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Tag archives for conservation

Santa Barbara Oil Spill: What Will We Learn?

A month ago, KPPC journalist Sanden Totten joined me on the Ocean Conservation Society boat during one of our regular marine mammal surveys that my research team and I conduct off Southern California. He wanted to discuss and observe first hand the increasing presence of skin lesions and physical deformities that are plaguing common bottlenose…

Five years after Deepwater Horizon

By Kat Diersen, The Society for Conservation Biology’s North America Policy Program Five years ago today, just before dawn, I was kneeling in the pristine white sand of a beach in the Florida panhandle, digging up a loggerhead sea turtle nest.  Normally this sort of thing is discouraged. After all, most sea turtles are protected…

The Proliferation of Hope

Environmental destruction seems to be all around us all the time: Poaching, habitat destruction, growing markets for ivory and bushmeat, political strife and increasing human population are reducing wildlife populations for many key species. In the early 90s, it seemed that the rhino had made a successful comeback from the brink of extinction, elephants numbered…

Top 25 Photographs from the Wilderness #23

“Life in us is like the water in a river.” Henry David Thoreau The Okavango is the beating heart of Africa, home to an estimated 50% of the world’s elephants, most of the world’s hippo, and crucial populations of many other keystone species. There is no wilder place on earth: this is the Africa of…

Why Fly in Mesoamerica?

Ivan and Bud talk about why LightHawk flies conservation missions in Mexico and Central America in the final installment of our Ride Into Birdland guest blog. Click here to read from the beginning. I.G. What is Lighthawk? L.S. Lighthawk is a group of volunteer pilots, some 220 volunteer pilots living across the United States, who…

Time For An Oil Change

By Annie Reisewitz and Sarah Martin It’s been calculated that a tanker leaking a drop of oil every 10 seconds releases 60 gallons of petroleum oil into the world’s oceans every year. Water, now more than ever, has become a precious resource in need of protection. We are facing a number of looming water-related crises…

Celebrating Zoos and Aquariums on Endangered Species Day

By Jim Breheny

WCS (Wildlife Conservation Society) commemorates Endangered Species Day today at all five of our wildlife parks in New York City. It is an opportunity to recognize that we are all stewards of this planet and that the fragile balance of the Earth’s biodiversity is in our hands. Many species are threatened with extinction due to human activities, but there is much that each of us can do in the name of conservation to help save species around the world.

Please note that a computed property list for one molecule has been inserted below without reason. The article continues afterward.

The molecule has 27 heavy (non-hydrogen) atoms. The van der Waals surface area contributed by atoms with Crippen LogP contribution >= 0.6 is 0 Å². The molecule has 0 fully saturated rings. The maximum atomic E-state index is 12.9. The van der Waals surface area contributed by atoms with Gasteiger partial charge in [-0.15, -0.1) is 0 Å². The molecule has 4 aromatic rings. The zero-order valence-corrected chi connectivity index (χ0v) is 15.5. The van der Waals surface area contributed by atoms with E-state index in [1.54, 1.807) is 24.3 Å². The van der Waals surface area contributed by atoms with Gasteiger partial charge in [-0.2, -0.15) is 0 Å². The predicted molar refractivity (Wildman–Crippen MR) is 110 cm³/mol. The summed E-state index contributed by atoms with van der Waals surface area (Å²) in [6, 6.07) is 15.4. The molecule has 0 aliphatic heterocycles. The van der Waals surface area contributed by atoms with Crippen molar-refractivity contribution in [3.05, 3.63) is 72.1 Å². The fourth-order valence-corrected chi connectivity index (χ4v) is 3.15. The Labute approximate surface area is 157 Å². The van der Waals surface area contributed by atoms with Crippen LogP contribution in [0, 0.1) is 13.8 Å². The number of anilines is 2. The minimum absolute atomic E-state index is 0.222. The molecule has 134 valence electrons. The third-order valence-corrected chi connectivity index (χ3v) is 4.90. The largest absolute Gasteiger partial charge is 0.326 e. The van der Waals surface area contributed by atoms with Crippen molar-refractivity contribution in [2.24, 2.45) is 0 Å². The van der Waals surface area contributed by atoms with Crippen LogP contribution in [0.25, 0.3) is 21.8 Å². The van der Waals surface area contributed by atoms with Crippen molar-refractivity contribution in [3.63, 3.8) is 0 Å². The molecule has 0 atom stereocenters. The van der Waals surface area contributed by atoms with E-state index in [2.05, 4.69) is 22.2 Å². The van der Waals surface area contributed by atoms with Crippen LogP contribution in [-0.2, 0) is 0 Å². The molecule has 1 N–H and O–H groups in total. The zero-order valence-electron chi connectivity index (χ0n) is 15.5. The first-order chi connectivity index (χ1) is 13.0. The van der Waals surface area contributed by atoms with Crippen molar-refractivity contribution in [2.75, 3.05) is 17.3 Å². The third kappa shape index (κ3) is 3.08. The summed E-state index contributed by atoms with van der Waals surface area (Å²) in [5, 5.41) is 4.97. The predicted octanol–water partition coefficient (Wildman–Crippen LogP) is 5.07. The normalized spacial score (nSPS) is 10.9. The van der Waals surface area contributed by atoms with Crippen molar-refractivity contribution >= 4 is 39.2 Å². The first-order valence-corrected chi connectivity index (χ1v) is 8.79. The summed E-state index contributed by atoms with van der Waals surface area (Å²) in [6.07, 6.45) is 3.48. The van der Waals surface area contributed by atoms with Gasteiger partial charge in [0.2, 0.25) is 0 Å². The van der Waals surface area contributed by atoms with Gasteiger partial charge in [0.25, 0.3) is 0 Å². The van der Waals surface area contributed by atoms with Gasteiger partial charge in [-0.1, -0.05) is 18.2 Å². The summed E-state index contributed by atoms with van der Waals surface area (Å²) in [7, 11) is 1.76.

After Flight with Capt. Bud

Photographer Ivan Gabaldón interviews volunteer pilot Bud Sittig in this second installment of Gabaldón’s guest blog from Ride Into Birdland. (Click here for the first installment of the series.) On the night of our second day I get together with Captain “Bud” to learn more about his experience as an aviator and the work he…

Fly Into Birdland

Guest post from Iván Gabaldón of Ride Into Birdland for Pronatural Peninsula de Yucatan. The sun is just beginning to rise but I feel none of its warmth as I walk towards the vintage Cessna on the wet tarmac of Merida’s airport. I’m about to embark on my first aerial photography mission for Pronatura Peninsula…

For Africa’s Elephants, Bearing Witness Bears Fruit

By James Deutsch

Chelsea Clinton is back in Africa because she understands that the successful conservation projects in areas she toured in 2013 – including Tanzania’s Tarangire National Park and the Kazungula Landscape, comprising parts of Zambia, Botswana, Namibia, Zimbabwe and Angola – don’t have to be the exception. She and President Clinton, accompanying her on this trip, believe that with sufficient resources and political will, such efforts can be repeated across the continent where elephants, rhinos, and other threatened species continue to be poached.

Pangolin Prison – Part II

Warning: this article contains images that some viewers might find disturbing. – After iLCP Fellow Paul Hilton documented the bust of a massive pangolin poaching operation in Medan, Indonesia, he assists at the incineration of all of the 3000 to 4000 pangolins slaughtered by the poachers.

Shedd Aquarium Participates in Pioneering Research on Caribbean Coral

Thanks to the pioneering research of Shedd Aquarium’s Dr. Tse-Lynn Loh, we now know that Caribbean coral reefs need an angel(fish). While the dangers to Caribbean reefs are widely known, Dr. Loh’s research, led by Dr. Joseph Pawlik of UNC Wilmington, focused on a largely ignored threat to coral populations: sponges. By studying heavily fished…

Pangolin Prison 

iLCP Fellow Paul Hilton documents the bust of a massive pangolin smuggling operation in Sumatra, finding over 5 tons of slaughtered pangolins, but also leading to the rescue and release of 96 of them.

Is Coco’s a Paradise Lost? Costa Rica exports endangered Hammerhead Sharks

Contributions by Courtney Mattison of Mission Blue    Three hundred forty two miles west of mainland Costa Rica lies an oceanic island so spectacular Jacques Cousteau called it the “most beautiful island in the world.” Cascading waterfalls cut through lush foliage, the symphony of a thousand seabirds fill the sky, and the surrounding deep waters host…

No Ice in Sight: Polar Bears Scrabble Onshore to Find Food

On June 4, 1773, English naval officers were dispatched on an expedition to the Arctic. Their goal was to locate a passage from the British Isles to the Pacific Ocean. Instead, on ice floes near Spitsbergen (Svalbard), Norway, they found polar bears. The explorers were the first Europeans to describe the bears as a distinct…